September Tampa Bay Fishing Report

Fall is on the way and the fish are feeling it in the waters off Lands End Marina. The magic days of 70-degree water temperatures are headed our way. Get in on the action early and take full advantage of some of the best fishing of the year. Here’s what local anglers have been reeling in this month.


As the Gulf starts to cool, the redfish begin to school. You can target the entire school and up catch counts if you handle the situation with care. Schooling fish are skittish and shy away from intrusive anglers. To take advantage of schools, start early on a clear, windless day in shallow water and watch for the v-shaped push of moving fish. Try to target the fsh on the sides of the school. If you can set up in front of a school and let them come to you, you’ll catch more fish. If you spook the school, you’re done.


Grouper are still going strong in the Gulf. Our very own Zeus and Alex went out with Captain Billy Nobles and landed thier limit of red grouper, gag grouper and scamp in 60-foot of water over hard bottom off St. Pete. The grouper hit white bait, pinfish, and grunts. They also pulled up a cobia and a nurse shark (Video Below), which was released to help preserve the shark population in the Gulf. Sharks are fun to catch, but we recommend returning these top predators to their native habitat.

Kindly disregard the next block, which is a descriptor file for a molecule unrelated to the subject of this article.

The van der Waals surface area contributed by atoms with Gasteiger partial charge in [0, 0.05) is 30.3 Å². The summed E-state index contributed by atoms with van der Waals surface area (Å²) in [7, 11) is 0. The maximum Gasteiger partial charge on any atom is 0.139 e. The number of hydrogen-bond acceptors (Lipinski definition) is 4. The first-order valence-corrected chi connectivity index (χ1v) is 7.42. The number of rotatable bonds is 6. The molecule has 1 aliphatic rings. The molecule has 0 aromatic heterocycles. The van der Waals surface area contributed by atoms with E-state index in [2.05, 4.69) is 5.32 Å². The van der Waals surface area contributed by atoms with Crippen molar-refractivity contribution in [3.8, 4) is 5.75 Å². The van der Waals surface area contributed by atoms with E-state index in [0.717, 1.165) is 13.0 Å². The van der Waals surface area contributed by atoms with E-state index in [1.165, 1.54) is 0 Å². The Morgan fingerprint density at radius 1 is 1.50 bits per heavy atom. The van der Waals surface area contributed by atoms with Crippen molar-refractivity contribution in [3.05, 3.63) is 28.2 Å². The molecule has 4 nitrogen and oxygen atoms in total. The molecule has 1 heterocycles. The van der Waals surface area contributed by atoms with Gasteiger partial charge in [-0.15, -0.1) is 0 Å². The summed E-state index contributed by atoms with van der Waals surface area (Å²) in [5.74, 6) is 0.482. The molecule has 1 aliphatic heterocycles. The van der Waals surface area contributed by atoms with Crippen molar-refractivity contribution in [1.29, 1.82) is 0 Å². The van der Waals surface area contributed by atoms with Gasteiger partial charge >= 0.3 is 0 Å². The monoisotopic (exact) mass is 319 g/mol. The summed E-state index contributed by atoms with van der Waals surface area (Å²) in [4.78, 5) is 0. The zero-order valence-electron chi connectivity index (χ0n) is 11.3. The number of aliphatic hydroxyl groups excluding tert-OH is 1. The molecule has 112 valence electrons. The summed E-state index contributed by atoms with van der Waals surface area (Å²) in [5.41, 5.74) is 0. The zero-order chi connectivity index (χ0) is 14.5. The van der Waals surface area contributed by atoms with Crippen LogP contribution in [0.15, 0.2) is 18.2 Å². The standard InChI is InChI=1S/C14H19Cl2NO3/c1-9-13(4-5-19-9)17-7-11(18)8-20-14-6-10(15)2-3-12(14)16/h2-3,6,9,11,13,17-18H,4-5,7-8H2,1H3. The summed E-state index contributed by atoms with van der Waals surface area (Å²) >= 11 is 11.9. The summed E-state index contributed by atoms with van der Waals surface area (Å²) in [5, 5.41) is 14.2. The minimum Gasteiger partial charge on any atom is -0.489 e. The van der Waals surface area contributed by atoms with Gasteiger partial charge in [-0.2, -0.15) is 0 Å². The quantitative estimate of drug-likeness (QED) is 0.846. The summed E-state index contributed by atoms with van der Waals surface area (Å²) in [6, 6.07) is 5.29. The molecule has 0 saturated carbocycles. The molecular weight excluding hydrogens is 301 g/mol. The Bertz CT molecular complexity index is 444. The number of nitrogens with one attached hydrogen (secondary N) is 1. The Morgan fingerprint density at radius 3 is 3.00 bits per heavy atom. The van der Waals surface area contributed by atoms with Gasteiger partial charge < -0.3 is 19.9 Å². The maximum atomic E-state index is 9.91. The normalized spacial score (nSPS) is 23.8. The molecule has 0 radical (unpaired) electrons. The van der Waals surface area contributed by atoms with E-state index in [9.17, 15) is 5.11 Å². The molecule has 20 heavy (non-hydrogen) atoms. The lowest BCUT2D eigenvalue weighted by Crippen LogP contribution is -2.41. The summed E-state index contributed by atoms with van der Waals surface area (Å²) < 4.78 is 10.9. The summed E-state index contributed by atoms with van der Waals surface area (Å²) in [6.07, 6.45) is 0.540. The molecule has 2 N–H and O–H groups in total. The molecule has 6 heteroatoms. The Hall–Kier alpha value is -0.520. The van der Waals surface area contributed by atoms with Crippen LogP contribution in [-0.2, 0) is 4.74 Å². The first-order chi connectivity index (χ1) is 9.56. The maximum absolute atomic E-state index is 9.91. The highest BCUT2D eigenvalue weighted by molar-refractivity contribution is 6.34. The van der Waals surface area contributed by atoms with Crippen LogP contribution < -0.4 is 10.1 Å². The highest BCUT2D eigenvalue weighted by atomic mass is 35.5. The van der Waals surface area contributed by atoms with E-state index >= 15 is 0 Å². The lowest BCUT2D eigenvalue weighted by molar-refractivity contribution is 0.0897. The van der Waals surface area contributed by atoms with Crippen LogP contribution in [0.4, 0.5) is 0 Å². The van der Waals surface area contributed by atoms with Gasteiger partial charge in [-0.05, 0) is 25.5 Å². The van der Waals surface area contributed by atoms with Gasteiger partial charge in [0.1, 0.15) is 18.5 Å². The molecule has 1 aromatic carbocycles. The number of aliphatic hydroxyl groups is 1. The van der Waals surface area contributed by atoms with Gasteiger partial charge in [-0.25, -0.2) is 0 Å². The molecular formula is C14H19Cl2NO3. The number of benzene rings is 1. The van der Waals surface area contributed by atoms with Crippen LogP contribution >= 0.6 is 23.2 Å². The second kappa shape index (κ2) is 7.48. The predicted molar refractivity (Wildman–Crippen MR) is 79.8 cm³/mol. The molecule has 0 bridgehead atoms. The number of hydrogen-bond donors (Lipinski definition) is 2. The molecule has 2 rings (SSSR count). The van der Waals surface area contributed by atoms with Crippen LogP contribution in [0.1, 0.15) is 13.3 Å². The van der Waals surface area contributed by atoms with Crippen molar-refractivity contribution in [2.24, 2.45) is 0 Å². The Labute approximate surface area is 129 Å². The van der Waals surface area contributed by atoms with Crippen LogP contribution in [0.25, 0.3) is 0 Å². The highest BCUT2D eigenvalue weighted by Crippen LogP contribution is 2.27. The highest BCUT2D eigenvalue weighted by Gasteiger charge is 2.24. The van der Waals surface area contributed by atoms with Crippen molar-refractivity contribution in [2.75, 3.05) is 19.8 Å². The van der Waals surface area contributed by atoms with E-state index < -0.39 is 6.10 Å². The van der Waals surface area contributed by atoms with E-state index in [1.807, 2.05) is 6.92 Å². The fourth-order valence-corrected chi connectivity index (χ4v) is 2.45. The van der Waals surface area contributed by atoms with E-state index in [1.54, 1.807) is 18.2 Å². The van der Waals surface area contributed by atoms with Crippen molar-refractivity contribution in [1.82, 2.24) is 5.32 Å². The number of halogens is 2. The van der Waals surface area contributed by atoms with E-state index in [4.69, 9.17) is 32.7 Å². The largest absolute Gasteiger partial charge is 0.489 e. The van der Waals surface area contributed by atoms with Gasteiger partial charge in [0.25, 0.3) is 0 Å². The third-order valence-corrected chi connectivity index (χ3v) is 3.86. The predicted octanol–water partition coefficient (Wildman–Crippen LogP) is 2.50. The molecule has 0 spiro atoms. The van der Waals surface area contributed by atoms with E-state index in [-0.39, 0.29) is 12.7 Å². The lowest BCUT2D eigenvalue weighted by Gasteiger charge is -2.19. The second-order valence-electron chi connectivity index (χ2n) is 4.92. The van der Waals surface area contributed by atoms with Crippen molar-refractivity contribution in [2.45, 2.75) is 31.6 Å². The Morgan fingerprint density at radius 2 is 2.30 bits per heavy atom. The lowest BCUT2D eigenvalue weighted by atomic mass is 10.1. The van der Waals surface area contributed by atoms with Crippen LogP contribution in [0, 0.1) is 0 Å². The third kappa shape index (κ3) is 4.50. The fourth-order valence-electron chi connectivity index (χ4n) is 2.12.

Spanish mackerel are still biting big time in the Bay, especially around the radio towers, artificial reefs and bridge pilings where they can hang out and hunt for baitfish. Bird strikes or surface movement can mark the location of a mackerel school in open water. Using hooks with long shanks helps prevent bite-off. Mackerel are plentiful, and since they’re not finicky eaters, they’re pretty easy to catch. They’ll happily hit on live bait or artificials, especially if you chum the water or hang a block off the side of the boat.


Casting for trout in the shallows and grass flats along the shore surrounding Lands End Marina is a great way to spend the day. These popular game fish have very soft mouths, so set the hook gently to avoid losing them. In warmer months, trout especially love to hide in shallow water with a mix of grass and white sandy potholes. Later on in the winter as the water begins to cool, they’ll start looking for warmer spots with muddy bottoms. The trout in Tampa Bay are biting on both lures and live bait, especially shrimp.

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